Oh and I’m growing four mystery peppers for my friend John, the guy who gave me the tomatillos. He brought the seeds all the way from Guadalajara. When they bloom I’m going to put cheesecloth over the plants so they don’t mix with the pollen from my other peppers. He claims this is an ancient strain of Mexican pepper unlike anything else we have around here. It’s hard to believe a pepper plant that grew up, along with it's ancestors before Columbus, in Southern Mexico is going to flourish in an Illinois summer. Can it possibly produce the same peppers this far north? Like everything in anybody’s garden, you have to be patient and see how it turns out. He gets the seeds, I’ll eat the peppers.
It’s entirely possible I over did the peppers and overcrowded available space. Too many plants will stunt the growth of all of them. I just couldn’t leave any out. My biggest space invader is the corner patch of horseradish which started as a few roots from my friend Jim who owns the roto tiller. Having a friend who owns a roto-tiller is better, I think, than having one yourself. I use it twice a year, and honestly the garage won’t hold one more contraption with an engine. I already have a riding lawn mower and a snow blower. We make a day of the roto-tilling, have lunch, and knock back a few drinks. It’s friendship and farming combined. I hope he likes the arrangement as much as me. He’s a reader of this blog. I have a feeling he’ll tell me.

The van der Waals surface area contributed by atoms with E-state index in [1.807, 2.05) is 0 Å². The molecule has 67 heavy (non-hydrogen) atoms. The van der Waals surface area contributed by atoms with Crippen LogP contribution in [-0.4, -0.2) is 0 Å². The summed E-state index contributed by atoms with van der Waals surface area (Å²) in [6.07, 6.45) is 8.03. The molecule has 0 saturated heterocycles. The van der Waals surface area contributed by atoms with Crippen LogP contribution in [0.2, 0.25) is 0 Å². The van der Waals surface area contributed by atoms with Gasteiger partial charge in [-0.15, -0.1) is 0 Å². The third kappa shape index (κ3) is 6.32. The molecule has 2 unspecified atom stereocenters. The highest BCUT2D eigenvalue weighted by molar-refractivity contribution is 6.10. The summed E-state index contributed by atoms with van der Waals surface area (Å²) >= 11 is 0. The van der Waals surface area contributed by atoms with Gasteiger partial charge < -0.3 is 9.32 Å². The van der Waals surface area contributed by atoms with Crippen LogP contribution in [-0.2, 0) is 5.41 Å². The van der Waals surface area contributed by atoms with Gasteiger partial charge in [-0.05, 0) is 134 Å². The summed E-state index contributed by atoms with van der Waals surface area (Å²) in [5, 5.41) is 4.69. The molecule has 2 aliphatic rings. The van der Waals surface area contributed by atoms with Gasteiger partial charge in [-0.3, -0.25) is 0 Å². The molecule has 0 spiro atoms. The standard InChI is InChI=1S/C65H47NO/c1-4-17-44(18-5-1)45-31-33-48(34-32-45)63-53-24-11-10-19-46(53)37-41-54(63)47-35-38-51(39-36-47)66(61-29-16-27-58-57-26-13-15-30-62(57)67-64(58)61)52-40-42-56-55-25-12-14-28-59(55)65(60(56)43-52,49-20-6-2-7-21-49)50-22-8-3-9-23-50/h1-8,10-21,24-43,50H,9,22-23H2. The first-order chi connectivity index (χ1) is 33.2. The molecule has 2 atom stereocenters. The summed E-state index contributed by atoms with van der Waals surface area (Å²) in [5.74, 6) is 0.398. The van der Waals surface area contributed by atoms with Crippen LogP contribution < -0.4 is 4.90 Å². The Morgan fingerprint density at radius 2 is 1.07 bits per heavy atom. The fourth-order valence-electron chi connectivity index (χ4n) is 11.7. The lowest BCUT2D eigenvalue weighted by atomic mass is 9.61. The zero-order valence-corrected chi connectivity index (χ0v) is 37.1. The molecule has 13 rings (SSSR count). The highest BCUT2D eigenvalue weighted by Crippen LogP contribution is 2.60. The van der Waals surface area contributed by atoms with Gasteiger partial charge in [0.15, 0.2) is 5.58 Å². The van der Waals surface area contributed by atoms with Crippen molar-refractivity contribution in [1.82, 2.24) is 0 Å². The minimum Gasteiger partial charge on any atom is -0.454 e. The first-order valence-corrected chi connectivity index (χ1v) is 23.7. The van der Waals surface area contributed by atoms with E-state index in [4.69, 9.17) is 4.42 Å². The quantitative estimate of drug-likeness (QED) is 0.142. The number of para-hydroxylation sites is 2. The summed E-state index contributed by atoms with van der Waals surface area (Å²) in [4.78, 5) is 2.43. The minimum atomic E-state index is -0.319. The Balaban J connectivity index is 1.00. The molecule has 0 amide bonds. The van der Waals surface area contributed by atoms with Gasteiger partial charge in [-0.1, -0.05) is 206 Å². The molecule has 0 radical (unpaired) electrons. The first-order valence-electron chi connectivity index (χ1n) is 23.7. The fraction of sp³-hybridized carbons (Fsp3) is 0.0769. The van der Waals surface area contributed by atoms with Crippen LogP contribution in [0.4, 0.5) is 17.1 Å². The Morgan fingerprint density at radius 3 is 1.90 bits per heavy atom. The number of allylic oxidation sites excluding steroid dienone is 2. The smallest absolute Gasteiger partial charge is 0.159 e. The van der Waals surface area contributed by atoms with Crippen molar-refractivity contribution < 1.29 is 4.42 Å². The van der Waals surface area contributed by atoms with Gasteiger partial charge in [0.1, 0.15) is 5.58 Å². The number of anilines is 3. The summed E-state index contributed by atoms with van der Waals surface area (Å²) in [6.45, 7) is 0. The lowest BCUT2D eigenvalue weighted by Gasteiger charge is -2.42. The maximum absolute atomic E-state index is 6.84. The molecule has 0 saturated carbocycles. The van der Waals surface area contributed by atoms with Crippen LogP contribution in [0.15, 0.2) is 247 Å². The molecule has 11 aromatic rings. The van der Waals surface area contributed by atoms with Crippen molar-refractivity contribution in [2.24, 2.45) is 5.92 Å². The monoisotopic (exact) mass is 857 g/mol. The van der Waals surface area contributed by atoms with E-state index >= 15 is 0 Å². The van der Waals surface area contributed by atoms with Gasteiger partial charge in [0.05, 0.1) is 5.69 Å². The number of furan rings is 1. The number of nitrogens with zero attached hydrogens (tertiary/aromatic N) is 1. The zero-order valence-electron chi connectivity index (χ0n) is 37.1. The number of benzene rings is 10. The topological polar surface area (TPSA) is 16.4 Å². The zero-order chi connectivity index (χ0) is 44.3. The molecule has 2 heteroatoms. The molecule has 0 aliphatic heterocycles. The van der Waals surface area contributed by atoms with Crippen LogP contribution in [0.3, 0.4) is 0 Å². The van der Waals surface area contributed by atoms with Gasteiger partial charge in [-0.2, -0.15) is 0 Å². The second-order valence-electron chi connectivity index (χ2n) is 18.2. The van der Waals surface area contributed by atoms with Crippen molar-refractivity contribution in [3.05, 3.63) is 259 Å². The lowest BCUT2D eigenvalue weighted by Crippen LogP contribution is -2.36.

Where was I? The horseradish. Jim gave me two rhubarb plants and three or four horseradish roots years ago. I lost one of the rhubarb plants, froze out the first year I think. And while the remaining rhubarb plant has stayed about the same size, the horseradish has gone crazy. Seriously, it’s out of hand. I can’t seem to get rid of it. When I dig the horseradish and grind it I do my best to get every root possible out of the ground. Each time I think doing so will set it back considerably. On the contrary, I think it thrives on the challenge. Each year it seems to get bigger. Horseradish grows giant leaves that end up shading my peppers. I do nothing to help it. I don’t water it. I don’t care for it. I hate to think I have to poison it to scale it back but in truth I have what I must admit is a horseradish problem. Advice welcomed.
So that’s the crop report from Field’s Hill in Ottawa along with this observation. Gardening beats work all to hell.
P.S.-For those of you who read last week’s post, I’ve attached a picture of Denny’s shelf. Just got it finished and up yesterday. Handsome piece of work don’t you think? Maybe I’ll throw in a pic of the garden in a few weeks.